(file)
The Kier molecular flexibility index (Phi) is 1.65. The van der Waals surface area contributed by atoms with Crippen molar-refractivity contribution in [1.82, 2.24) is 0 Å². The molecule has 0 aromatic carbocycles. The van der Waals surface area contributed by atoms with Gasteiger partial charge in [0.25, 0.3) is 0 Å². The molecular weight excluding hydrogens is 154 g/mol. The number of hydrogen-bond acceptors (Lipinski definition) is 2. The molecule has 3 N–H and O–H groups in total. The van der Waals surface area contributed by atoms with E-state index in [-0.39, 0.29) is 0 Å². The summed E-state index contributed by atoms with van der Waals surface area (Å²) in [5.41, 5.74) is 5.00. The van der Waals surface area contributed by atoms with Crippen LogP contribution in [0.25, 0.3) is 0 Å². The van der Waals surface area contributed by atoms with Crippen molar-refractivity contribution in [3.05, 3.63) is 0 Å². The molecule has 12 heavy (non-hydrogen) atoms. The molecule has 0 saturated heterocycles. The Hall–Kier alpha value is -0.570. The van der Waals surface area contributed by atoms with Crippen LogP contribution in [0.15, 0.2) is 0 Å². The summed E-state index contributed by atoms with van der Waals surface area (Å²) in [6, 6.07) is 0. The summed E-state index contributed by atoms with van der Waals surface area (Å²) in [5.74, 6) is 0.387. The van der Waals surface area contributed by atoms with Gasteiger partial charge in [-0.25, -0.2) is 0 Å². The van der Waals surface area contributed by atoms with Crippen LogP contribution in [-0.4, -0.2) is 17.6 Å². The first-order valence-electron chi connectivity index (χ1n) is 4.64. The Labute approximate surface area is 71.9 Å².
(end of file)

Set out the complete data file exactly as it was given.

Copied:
The Kier molecular flexibility index (Phi) is 1.65. The van der Waals surface area contributed by atoms with Crippen molar-refractivity contribution in [1.82, 2.24) is 0 Å². The molecule has 0 aromatic carbocycles. The van der Waals surface area contributed by atoms with Gasteiger partial charge in [0.25, 0.3) is 0 Å². The molecular weight excluding hydrogens is 154 g/mol. The number of hydrogen-bond acceptors (Lipinski definition) is 2. The molecule has 3 N–H and O–H groups in total. The van der Waals surface area contributed by atoms with E-state index in [-0.39, 0.29) is 0 Å². The summed E-state index contributed by atoms with van der Waals surface area (Å²) in [5.41, 5.74) is 5.00. The van der Waals surface area contributed by atoms with Crippen LogP contribution in [0.25, 0.3) is 0 Å². The van der Waals surface area contributed by atoms with Crippen molar-refractivity contribution in [3.05, 3.63) is 0 Å². The molecule has 12 heavy (non-hydrogen) atoms. The molecule has 0 saturated heterocycles. The Hall–Kier alpha value is -0.570. The van der Waals surface area contributed by atoms with Crippen LogP contribution in [0.15, 0.2) is 0 Å². The summed E-state index contributed by atoms with van der Waals surface area (Å²) in [6, 6.07) is 0. The summed E-state index contributed by atoms with van der Waals surface area (Å²) in [5.74, 6) is 0.387. The van der Waals surface area contributed by atoms with Gasteiger partial charge in [-0.25, -0.2) is 0 Å². The van der Waals surface area contributed by atoms with Crippen LogP contribution in [-0.4, -0.2) is 17.6 Å². The first-order valence-electron chi connectivity index (χ1n) is 4.64. The Labute approximate surface area is 71.9 Å².